AllsWell Productions

The Three Musketeers

Written by Jon Allenand Dave Brumwell
Performed by the

South Shore Players

Premiered November, 2009
at the Pearl Theatre, Lunenburg, Nova Scotia

Click here to see Photo Gallery
Click here to see Photo Gallery

*The Three Musketeers*
Making its World Premiere at The Pearl Theatre in Lunenburg on Friday, November 27th, 2009, The Three Musketeers was inspired by Alexandre Dumas's classic novel, but there the similarity ends. A number of crazy characters have been introduced by co-writers Jon Allen and Dave Brumwell to add some new spice to the plot. Other well-loved characters, like Quasimodo, have nothing to do with the original plot; his only connection would appear to be that he too was French. The Pearl production of this well-loved story is fast-moving and comical, with some great musical numbers to boot.

Jon Allen and Dave Brumwell are both residents of Mahone Bay. Allen is directing this year's original Christmas pantomime, while Brumwell is a featured actor, as well as being responsible for stage design and promotion. Both Allen and Brumwell have written numerous plays, but this is their first collaboration on a Christmas pantomime. Jon Allen appeared as an 'Ugly Sister' in the South Shore Players' very first Christmas pantomime production of Cinderella in 1997.

South Shore Players, founded in 1993, is a not-for-profit amateur theatre company based in Lunenburg.

Since its inception it has produced many theatrical productions, including 15 Christmas productions, 9 of which have been traditional British pantomimes (or pantos as they're called in the UK). At the initial Christmas pantomime production of Cinderella, the audience had to be instructed on panto etiquette, which includes shouting, cheering, booing, screaming and laughing.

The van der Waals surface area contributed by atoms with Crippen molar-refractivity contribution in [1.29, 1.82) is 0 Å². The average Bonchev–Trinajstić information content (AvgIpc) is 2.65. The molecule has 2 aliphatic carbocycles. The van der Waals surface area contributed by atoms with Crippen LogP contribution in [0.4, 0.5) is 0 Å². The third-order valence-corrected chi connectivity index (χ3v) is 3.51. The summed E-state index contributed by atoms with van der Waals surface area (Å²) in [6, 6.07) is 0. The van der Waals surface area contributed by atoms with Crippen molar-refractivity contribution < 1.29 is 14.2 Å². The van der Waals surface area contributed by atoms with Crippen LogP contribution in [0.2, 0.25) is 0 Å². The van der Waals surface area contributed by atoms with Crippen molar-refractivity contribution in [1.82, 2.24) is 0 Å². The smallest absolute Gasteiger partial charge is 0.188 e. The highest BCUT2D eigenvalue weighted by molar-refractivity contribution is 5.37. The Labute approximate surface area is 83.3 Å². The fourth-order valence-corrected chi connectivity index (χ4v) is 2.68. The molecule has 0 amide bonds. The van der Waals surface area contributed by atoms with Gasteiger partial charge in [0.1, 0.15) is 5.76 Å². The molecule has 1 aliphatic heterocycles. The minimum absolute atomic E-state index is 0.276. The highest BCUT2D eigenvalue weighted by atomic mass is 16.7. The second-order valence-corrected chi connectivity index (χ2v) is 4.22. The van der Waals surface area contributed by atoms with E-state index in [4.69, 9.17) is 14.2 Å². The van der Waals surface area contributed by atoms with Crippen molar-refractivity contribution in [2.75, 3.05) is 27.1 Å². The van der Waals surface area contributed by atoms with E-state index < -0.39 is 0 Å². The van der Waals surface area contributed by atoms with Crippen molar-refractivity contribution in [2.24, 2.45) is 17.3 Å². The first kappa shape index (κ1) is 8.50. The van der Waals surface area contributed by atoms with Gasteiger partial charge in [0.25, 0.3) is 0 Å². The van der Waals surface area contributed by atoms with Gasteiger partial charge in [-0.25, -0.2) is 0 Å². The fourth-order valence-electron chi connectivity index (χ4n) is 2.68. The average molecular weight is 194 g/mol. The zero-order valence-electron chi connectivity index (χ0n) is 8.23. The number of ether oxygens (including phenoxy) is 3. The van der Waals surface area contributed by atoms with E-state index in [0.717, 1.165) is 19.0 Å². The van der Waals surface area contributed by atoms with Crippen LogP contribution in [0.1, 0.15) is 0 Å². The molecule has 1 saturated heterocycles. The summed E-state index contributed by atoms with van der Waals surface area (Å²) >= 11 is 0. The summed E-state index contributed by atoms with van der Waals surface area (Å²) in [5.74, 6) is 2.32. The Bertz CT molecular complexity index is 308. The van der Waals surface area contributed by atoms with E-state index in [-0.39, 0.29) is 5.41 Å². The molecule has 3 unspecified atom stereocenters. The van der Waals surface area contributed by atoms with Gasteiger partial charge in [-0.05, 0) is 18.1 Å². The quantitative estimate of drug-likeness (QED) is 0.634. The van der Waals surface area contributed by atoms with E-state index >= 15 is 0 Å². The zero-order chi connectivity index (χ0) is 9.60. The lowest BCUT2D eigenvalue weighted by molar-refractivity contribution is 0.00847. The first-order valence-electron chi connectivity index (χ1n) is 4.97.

Over the years, South Shore Players has seen many of its young actors and actresses go on to greater things. Children as young as 7 and 8, as well as many retirees, regularly appear in their plays.

Pantomimes have been a form of hilarious British theatre entertainment since the 16th century, blending the traditions of Italian Commedia dell'Arte and the British Music Hall. Usually the Dame is played by a male actor and the Hero (Principal Boy) is played by a female. Often other gender roles are swapped to add to the magic and intrigue of this form.

The plot is usually very simple - the Girl (dressed as a boy) is the son of a man (dressed as a woman) who will win the other girl (surprisingly dressed as a girl), with the assistance of another person or persons (possibly dressed in animal skins).

This formula has worked successfully for 300 years. It's classic good versus evil, with a Hero, a Heroine, a Demon King and/or Queen, a Fairy Godmother, and many other weird characters thrown in.

 

In the News:

One for all, and all for one:
'The Three Musketeers' hit the stage for Christmas pantomime,

Article by Robert Hirtle, SouthShoreNow, November 2009